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A top official at the Consumer Financial Protection Bureau on Tuesday said student loan companies are at risk of breaking the law if they place people in default when the co-signer of their loan dies or declares bankruptcy, signaling that the bureau may start legal action.

These “auto defaults” leave borrowers with no choice but to repay the full balance or ruin their credit, making it difficult to purchase a home or car. The practice occurs in the private student loan market, where banks and other financial firms provide education financing with loan contracts that give them the right to trigger a default, even if the loan is being paid on time. Despite asking lenders to strip the clause from their contracts, bureau officials say many have not and are skirting the law by unfairly invoking the clause.

Speaking at a Consumer Bankers Association conference Tuesday, CFPB student loan ombudsman Seth Frotman told attendees that examiners identified ambiguous clauses that failed to spell out the terms, which could be considered an unfair and deceptive practice in violation of the law. In some cases, he said, consumers only discovered the fate of their loans when loan servicers, the middlemen who collect and apply debt payments, refused to accept any money or they were contacted by a debt collector.

A part of the problem is that private student loans are sold and bundled in with other loans, so while one lender may may not engage in auto defaults there is no guarantee that the next owner will do the same. What’s more, the contracts on those securities often come with restrictions that could make it difficult for the company servicing the loan to make adjustments for individual borrowers.

“Simply extending promises to the public that auto-default provisions will not be exercised is hollow and incomplete because future loan holders may decide to enforce these clauses,” Frotman said. “If the status quo persists, I am afraid we will continue to hear from borrowers who are subjected to this practice, and we will be having this same conversation for years to come—a situation I believe none of us want.”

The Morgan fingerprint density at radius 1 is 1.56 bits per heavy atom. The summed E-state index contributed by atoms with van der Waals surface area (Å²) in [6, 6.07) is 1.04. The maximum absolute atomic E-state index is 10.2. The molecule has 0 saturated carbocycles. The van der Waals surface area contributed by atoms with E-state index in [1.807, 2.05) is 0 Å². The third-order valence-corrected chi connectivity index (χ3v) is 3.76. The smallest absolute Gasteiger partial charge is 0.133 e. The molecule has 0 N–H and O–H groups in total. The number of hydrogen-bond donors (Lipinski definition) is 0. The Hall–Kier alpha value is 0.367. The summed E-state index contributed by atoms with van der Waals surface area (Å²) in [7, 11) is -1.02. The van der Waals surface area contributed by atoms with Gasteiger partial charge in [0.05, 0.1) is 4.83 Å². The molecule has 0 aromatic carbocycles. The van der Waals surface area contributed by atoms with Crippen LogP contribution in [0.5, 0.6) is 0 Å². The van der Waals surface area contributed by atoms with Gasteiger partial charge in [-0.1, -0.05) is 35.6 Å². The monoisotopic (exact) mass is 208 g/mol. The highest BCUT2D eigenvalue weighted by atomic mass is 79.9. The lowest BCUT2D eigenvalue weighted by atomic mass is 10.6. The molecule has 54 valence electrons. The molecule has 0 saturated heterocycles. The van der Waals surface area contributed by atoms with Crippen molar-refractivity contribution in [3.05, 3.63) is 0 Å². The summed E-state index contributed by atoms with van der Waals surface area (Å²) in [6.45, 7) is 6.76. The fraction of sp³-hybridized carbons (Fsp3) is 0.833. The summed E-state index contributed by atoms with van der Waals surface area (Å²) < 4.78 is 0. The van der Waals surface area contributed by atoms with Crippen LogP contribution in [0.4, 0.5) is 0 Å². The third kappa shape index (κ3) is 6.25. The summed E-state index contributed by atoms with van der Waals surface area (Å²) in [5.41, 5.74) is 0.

When parents or grandparents shoulder the legal responsibility of a loan, students can get lower interest rates because the co-signers are obligated to repay the debt if the borrower does not.

Lenders readily require a co-signer to make the debt more attractive for packaging the loans into securities sold to investors. They will typically release a co-signer from the loan agreement if the borrower has made consistent on-time payments. Yet some lenders and loan servicers have borrowers jump through additional hoops to get such a release, according the CFPB. They ask for proof of graduation, transcripts, employment or salary, and even conduct credit checks.

The bureau first brought attention to auto defaults two years ago after receiving complaints from consumers whose loans were placed in default because of the death or bankruptcy of a co-signer. At the time, the bureau asked lenders to give borrowers the chance to find another co-signer and issued a set of sample letters that consumers could use to request that lenders release a co-signer from the contract.

In response to Frotman’s remarks, Richard Hunt, president and CEO of the Consumer Bankers Association, said, “It is not the practice of our member banks to accelerate loans in the event the co-borrower dies or goes through bankruptcy. In fact, many of our members have been actively working to remove clauses that would permit such practices from their new contracts.”

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